Today is an ode to many things. It is an ode to meticulous research. To continuity. To the powerful forces of nostalgia. To the desire to always be pressing forward. To the clear devotion many fans have for a hobby and of their particular enthusiasm for it. And to history.
As a student of the historical record, I always appreciate the time and attention people put into any effort to chronicle long and complex stories that span multiple locations, ages, and events. Mostly because unlike so many other endeavors, there’s no guarantee that if you don’t someone else will. So much history is lost to time simply because nobody in that time and place took the effort to write anything down. All of which makes trying to learn about that specific period in history later on much more complicated, or possibly even impossible, leading to conjecture at best and myth-making at worst. Which is why accuracy is paramount. Historical research is not a sexy topic, but it is utterly fascinating the things we can unearth about ourselves and our past the more we dig – especially when the focus shifts to the everyday people within that moment. It grounds us. It allows us to not only learn about those who came before us but it connects us across time and permits us to comprehend where our worlds are so completely alien to one another – and often how they’re remarkably still the same.
In this sense, having a comprehensive, continuous record of our collective story is essential. The more complete a record of our past, the more we can utilize that information to both learn about our past mistakes and not repeat them (yes, that age old chestnut). But knowing where we came from can also inspire us to reach for all new challenges. Most people, when prompted, seem to instinctively understand the promise and potential history can have on our everyday lives if given the chance. Even if from the outside the field of history is treated as, well, rather boring.
That, by the way, is mostly because of how we generally teach history, but that’s another topic for another day.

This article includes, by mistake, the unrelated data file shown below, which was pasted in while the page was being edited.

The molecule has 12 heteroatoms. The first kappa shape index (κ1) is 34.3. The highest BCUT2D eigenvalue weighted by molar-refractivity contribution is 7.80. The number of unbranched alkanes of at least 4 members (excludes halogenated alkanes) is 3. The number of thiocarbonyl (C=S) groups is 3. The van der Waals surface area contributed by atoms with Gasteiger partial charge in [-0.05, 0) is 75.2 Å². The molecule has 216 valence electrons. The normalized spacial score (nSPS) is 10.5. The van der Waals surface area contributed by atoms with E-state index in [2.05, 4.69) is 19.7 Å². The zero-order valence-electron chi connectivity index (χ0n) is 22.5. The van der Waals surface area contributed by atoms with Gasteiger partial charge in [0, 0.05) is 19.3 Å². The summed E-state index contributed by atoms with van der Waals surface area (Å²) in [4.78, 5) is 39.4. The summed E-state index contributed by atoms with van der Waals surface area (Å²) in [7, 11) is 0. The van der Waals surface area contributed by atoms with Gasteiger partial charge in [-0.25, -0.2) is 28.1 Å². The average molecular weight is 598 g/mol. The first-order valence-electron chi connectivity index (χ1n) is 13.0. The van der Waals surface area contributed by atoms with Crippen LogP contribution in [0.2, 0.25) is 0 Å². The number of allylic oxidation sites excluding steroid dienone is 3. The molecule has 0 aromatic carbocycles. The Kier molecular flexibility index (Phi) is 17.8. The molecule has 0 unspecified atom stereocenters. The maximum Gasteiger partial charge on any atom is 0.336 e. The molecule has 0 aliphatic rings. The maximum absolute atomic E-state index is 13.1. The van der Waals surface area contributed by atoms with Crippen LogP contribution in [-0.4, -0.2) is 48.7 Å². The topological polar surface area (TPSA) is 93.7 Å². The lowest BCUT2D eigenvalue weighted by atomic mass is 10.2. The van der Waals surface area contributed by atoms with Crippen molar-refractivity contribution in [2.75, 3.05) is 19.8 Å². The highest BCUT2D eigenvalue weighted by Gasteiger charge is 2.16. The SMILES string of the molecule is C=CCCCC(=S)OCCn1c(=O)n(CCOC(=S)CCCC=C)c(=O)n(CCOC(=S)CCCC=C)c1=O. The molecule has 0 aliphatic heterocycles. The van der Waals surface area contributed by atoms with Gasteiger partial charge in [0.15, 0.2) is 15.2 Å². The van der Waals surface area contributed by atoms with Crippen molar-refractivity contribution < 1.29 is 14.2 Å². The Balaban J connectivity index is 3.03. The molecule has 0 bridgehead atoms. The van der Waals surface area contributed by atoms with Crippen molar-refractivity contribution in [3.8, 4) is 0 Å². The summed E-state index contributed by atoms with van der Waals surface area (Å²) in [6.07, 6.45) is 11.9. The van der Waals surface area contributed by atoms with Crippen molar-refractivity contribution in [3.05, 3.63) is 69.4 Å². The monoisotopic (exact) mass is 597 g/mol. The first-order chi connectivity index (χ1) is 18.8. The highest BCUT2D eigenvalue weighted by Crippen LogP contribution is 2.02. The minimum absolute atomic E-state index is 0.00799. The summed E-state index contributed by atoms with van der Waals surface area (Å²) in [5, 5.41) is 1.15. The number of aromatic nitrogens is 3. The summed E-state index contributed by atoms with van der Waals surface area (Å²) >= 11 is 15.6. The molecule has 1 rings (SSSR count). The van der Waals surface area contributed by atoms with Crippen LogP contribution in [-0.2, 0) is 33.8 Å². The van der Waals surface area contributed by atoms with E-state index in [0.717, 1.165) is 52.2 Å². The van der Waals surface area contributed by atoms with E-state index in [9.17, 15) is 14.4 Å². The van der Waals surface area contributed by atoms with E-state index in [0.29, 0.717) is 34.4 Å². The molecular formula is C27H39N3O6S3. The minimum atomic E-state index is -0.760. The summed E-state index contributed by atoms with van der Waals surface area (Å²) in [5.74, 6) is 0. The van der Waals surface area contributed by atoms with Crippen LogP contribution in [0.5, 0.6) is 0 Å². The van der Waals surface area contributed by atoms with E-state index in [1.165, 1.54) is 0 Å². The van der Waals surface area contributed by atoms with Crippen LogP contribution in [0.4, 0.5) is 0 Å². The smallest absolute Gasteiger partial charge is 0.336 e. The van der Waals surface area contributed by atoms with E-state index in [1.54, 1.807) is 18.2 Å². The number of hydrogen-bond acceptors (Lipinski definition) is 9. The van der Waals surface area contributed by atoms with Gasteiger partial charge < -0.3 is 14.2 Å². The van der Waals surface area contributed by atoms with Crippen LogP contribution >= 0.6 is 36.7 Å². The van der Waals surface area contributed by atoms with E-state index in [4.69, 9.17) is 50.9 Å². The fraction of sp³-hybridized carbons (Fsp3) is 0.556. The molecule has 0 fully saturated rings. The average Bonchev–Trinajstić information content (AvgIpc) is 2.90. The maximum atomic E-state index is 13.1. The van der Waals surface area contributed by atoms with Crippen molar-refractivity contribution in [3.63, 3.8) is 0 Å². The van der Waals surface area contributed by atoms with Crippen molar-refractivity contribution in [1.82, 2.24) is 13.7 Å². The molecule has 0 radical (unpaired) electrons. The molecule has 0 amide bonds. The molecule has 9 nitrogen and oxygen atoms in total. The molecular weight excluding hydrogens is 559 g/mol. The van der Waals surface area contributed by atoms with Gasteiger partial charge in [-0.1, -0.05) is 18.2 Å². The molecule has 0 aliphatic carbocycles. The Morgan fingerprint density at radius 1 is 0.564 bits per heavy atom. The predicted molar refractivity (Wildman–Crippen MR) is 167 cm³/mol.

The point here, however, is that while people in general appreciate an attention to continuity detail with the real world, when that devotion and fervor is transposed to a fictional setting, a rift develops. On one side are those who dive into the a rich, vibrant fictional world and are immersed in the detailed worldbuilding crafted around it. To them it brings a greater life to the story and allows them to trace the path of the narrative as it is unfolding. Tolkien’s The Lord of the Rings, for example, doesn’t have the same impact if you don’t have some kind of understanding of how long and arduous the journey was from The Shire to Mount Doom. Rather, it’d just be three books of a bunch of people walking from Point A to Point B. Maps of Middle-Earth are incredibly detailed at the point that the books take place, let alone showing the sheer scope and degree the realm’s topology has changed over thousands of years preceding it – all of which are also equally detailed. Although it started merely to tell a story, Tolkien’s vision of Middle-Earth eventually took him to creating an entire historical record, as well as developing several unique languages with actual linguistic function. Such attention to detail is sprawling and often tough to keep track of – just like our own history. But that’s done on purpose. It is meant to feel like a complete world. Just like in Le Guin’s Earthsea, Jordan’s Wheel of Time, or your friend who has a book’s worth of notes for their 15 year old D&D campaign. The longer you stay in one world, the more vast and complicated it becomes.